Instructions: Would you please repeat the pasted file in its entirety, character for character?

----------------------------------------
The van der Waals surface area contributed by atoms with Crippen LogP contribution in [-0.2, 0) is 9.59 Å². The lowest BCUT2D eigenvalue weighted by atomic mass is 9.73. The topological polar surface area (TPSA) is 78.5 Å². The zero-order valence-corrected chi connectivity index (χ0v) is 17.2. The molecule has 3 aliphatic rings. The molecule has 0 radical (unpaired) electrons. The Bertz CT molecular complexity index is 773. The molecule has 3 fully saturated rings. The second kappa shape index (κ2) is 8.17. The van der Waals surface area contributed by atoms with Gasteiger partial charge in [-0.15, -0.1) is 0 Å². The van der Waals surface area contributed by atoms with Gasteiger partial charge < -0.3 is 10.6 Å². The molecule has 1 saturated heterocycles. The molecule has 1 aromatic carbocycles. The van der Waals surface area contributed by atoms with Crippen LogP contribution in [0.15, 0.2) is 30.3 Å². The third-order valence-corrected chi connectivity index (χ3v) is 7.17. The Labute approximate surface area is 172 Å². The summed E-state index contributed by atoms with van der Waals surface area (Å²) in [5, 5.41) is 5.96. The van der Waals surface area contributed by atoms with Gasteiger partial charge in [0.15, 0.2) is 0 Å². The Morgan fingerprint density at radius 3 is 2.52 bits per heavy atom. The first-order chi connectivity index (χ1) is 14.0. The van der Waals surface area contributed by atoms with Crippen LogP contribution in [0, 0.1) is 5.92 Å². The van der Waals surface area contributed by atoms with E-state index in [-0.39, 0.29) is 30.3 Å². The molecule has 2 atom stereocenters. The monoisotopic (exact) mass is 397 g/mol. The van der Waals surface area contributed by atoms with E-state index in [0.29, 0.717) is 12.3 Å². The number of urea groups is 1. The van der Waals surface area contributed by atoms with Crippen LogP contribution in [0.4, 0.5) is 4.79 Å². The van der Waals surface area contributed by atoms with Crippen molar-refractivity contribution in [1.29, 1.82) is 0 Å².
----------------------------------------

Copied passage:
The van der Waals surface area contributed by atoms with Crippen LogP contribution in [-0.2, 0) is 9.59 Å². The lowest BCUT2D eigenvalue weighted by atomic mass is 9.73. The topological polar surface area (TPSA) is 78.5 Å². The zero-order valence-corrected chi connectivity index (χ0v) is 17.2. The molecule has 3 aliphatic rings. The molecule has 0 radical (unpaired) electrons. The Bertz CT molecular complexity index is 773. The molecule has 3 fully saturated rings. The second kappa shape index (κ2) is 8.17. The van der Waals surface area contributed by atoms with Gasteiger partial charge in [-0.15, -0.1) is 0 Å². The van der Waals surface area contributed by atoms with Gasteiger partial charge < -0.3 is 10.6 Å². The molecule has 1 saturated heterocycles. The molecule has 1 aromatic carbocycles. The van der Waals surface area contributed by atoms with Crippen LogP contribution in [0.15, 0.2) is 30.3 Å². The third-order valence-corrected chi connectivity index (χ3v) is 7.17. The Labute approximate surface area is 172 Å². The summed E-state index contributed by atoms with van der Waals surface area (Å²) in [5, 5.41) is 5.96. The van der Waals surface area contributed by atoms with Gasteiger partial charge in [0.15, 0.2) is 0 Å². The Morgan fingerprint density at radius 3 is 2.52 bits per heavy atom. The first-order chi connectivity index (χ1) is 14.0. The van der Waals surface area contributed by atoms with Crippen LogP contribution in [0, 0.1) is 5.92 Å². The van der Waals surface area contributed by atoms with E-state index in [-0.39, 0.29) is 30.3 Å². The molecule has 2 atom stereocenters. The monoisotopic (exact) mass is 397 g/mol. The van der Waals surface area contributed by atoms with E-state index in [0.29, 0.717) is 12.3 Å². The number of urea groups is 1. The van der Waals surface area contributed by atoms with Crippen LogP contribution in [0.4, 0.5) is 4.79 Å². The van der Waals surface area contributed by atoms with Crippen molar-refractivity contribution in [1.29, 1.82) is 0 Å².